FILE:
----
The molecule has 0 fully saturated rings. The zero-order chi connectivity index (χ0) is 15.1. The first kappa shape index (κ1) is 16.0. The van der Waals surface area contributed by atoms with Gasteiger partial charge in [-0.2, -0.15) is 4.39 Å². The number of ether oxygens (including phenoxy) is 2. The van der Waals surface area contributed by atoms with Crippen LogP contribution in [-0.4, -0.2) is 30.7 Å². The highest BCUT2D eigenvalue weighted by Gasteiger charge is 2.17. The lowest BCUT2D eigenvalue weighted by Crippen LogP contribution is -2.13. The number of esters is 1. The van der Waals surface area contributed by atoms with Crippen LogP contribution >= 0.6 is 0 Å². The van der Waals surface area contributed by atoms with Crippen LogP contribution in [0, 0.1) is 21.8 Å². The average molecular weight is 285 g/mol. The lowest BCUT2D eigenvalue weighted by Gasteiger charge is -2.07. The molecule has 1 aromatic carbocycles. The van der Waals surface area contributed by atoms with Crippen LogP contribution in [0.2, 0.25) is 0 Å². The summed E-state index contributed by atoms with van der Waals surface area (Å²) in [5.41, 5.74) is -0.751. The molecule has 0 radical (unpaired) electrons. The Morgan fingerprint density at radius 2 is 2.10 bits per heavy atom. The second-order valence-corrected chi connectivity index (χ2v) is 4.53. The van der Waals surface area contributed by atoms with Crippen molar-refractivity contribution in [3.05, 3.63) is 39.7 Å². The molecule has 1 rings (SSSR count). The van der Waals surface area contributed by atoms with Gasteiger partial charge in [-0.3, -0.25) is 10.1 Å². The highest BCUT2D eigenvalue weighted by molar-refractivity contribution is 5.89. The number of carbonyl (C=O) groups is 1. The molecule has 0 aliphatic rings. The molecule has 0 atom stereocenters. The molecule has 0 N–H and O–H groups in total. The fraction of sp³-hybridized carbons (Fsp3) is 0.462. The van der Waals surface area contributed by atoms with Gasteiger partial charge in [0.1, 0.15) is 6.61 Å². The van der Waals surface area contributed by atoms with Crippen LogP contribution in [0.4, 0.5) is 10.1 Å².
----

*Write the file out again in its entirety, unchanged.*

The molecule has 0 fully saturated rings. The zero-order chi connectivity index (χ0) is 15.1. The first kappa shape index (κ1) is 16.0. The van der Waals surface area contributed by atoms with Gasteiger partial charge in [-0.2, -0.15) is 4.39 Å². The number of ether oxygens (including phenoxy) is 2. The van der Waals surface area contributed by atoms with Crippen LogP contribution in [-0.4, -0.2) is 30.7 Å². The highest BCUT2D eigenvalue weighted by Gasteiger charge is 2.17. The lowest BCUT2D eigenvalue weighted by Crippen LogP contribution is -2.13. The number of esters is 1. The van der Waals surface area contributed by atoms with Crippen LogP contribution >= 0.6 is 0 Å². The van der Waals surface area contributed by atoms with Crippen LogP contribution in [0, 0.1) is 21.8 Å². The average molecular weight is 285 g/mol. The lowest BCUT2D eigenvalue weighted by Gasteiger charge is -2.07. The molecule has 1 aromatic carbocycles. The van der Waals surface area contributed by atoms with Crippen LogP contribution in [0.2, 0.25) is 0 Å². The summed E-state index contributed by atoms with van der Waals surface area (Å²) in [5.41, 5.74) is -0.751. The molecule has 0 radical (unpaired) electrons. The Morgan fingerprint density at radius 2 is 2.10 bits per heavy atom. The second-order valence-corrected chi connectivity index (χ2v) is 4.53. The van der Waals surface area contributed by atoms with Crippen molar-refractivity contribution in [3.05, 3.63) is 39.7 Å². The molecule has 1 rings (SSSR count). The van der Waals surface area contributed by atoms with Gasteiger partial charge in [-0.3, -0.25) is 10.1 Å². The highest BCUT2D eigenvalue weighted by molar-refractivity contribution is 5.89. The number of carbonyl (C=O) groups is 1. The molecule has 0 aliphatic rings. The molecule has 0 atom stereocenters. The molecule has 0 N–H and O–H groups in total. The fraction of sp³-hybridized carbons (Fsp3) is 0.462. The van der Waals surface area contributed by atoms with Gasteiger partial charge in [0.1, 0.15) is 6.61 Å². The van der Waals surface area contributed by atoms with Crippen LogP contribution in [0.4, 0.5) is 10.1 Å².